Op-Ed Contributor Dov Linzer wrote, "Lechery, Immodesty and the Talmud" in an Op-Ed in the Times, asking to start with, "Is it possible for a religious demand for modesty to be about anything other than men controlling women’s bodies?"
While we agree with the egalitarian ideal underlying this essay, that men and women ought to have equal standing in all aspects of life, we are uneasy with Linzer's critique of Orthodox Jewish attitudes towards gender separation and roles for men and women.
To the opening rhetorical question of his essay cited above, we must say yes, it is possible for religious "demands" for "modesty" to be about many things, including modesty itself. Why would Linzer not know this? We have said previously (and humorously) that gender rules in Orthodox Judaism can assert the male Jews' tribal territorial rights over the females. Any number of equally viable reductive explanations can be adduced regarding the prominent gender laws and customs in Orthodox Judaism.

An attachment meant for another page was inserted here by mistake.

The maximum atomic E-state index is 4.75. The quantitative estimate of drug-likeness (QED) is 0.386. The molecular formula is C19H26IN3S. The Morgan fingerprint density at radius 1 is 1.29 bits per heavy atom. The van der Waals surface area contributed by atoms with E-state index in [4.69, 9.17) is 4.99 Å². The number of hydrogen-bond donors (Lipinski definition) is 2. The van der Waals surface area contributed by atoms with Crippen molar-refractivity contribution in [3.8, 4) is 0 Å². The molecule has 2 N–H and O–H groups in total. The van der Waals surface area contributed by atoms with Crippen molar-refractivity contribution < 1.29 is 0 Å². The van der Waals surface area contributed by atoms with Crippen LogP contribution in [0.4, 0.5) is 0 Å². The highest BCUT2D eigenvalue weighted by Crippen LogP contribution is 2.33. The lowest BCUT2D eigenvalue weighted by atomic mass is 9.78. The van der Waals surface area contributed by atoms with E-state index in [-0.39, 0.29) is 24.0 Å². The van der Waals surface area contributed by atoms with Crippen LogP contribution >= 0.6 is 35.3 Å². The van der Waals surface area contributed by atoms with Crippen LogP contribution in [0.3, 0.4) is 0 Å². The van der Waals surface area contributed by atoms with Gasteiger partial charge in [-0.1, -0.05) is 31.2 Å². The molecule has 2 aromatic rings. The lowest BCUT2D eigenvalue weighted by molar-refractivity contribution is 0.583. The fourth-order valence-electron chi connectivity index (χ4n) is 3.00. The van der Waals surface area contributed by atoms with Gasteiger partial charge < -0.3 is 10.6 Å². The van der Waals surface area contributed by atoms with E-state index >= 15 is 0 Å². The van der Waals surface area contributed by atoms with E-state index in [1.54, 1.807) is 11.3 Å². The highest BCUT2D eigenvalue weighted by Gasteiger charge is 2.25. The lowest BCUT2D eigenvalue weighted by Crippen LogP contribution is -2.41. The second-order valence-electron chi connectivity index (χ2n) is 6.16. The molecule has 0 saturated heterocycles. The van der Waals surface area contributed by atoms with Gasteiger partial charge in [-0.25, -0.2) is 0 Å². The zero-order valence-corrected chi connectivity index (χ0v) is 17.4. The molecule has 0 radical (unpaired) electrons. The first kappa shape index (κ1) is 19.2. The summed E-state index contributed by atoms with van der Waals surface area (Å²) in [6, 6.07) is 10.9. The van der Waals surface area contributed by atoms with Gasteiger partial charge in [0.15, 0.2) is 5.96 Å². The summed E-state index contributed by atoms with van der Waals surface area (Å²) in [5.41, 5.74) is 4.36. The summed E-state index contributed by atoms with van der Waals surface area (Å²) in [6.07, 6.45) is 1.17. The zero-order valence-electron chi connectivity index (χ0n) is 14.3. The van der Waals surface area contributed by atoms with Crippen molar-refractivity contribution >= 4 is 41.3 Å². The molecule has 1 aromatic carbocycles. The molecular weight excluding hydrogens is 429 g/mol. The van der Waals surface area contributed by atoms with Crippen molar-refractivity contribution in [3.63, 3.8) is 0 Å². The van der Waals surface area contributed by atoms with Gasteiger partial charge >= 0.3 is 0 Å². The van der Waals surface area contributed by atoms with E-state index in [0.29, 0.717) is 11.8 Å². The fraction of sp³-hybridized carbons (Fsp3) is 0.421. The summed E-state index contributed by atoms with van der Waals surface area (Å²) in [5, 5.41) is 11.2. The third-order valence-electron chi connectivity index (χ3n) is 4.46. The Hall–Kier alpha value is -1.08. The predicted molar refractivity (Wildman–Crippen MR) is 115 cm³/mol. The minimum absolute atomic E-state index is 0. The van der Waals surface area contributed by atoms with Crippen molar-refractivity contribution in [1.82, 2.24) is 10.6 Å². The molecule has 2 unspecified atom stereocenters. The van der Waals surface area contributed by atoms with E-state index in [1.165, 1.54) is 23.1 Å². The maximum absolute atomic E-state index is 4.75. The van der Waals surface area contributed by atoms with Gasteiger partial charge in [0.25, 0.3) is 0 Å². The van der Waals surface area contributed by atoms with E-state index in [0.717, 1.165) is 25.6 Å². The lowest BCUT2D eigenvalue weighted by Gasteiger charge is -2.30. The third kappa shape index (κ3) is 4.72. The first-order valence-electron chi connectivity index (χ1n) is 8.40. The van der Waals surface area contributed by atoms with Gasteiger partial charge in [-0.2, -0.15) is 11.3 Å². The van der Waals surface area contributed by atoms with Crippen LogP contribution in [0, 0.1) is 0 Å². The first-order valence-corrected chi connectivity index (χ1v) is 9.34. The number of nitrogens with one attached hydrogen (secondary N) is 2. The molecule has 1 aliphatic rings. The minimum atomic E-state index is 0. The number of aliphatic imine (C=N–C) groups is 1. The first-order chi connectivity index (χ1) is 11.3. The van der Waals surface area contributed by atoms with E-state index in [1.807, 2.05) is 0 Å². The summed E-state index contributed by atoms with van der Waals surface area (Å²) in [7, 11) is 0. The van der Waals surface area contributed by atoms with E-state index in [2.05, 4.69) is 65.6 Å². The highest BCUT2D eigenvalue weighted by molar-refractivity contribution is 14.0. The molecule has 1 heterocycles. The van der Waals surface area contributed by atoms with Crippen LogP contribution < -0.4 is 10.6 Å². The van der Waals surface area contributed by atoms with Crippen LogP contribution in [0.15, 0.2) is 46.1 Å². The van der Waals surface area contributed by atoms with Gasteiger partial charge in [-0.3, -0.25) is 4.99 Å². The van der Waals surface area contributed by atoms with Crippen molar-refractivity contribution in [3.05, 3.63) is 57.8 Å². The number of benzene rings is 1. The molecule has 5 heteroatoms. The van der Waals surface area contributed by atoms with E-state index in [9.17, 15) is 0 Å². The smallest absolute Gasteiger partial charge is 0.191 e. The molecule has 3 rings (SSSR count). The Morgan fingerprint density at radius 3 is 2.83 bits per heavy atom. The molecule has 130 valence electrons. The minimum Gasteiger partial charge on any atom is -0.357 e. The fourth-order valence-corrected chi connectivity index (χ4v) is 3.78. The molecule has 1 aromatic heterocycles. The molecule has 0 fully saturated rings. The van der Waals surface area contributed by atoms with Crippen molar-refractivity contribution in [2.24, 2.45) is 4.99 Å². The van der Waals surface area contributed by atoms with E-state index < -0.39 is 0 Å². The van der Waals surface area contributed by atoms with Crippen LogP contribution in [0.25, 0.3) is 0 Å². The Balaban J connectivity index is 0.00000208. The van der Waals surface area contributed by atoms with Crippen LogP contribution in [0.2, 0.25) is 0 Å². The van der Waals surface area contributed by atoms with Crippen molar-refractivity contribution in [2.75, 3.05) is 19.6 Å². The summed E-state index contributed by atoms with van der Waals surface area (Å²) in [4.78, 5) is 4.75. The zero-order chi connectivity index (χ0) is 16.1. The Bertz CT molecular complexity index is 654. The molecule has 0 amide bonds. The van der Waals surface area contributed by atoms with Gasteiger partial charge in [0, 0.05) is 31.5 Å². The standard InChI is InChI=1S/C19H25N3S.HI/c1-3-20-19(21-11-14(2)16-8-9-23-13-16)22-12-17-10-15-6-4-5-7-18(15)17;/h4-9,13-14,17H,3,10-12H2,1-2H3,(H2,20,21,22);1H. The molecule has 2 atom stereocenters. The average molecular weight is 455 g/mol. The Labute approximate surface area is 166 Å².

Linzer fails to accept that blunt gender differentiation is at the crux of some of those prominent forms of Haredi Orthodox religion that teach that women are different and are subject to different rules. Such gender differentiation is not subject to reductionism, to making it sound as if these rules are hiding some sinister program of male domination over females. The rules define core values and practices of the religion. (Do we debate such internal issues now in the Op-Ed columns of the Times? Shouldn't Linzer be writing directly to the offending Orthodox leaders?)
Linzer also fails to accept that religion in the US, and in Israel, is an entirely voluntary association. Women, children, and men, can opt to skip the synagogue, to walk out of Orthodoxy and never come back, without any formal repercussions in real-world legal or civic terms. As a result of such actions, those who go out will not starve, nor will they be shot.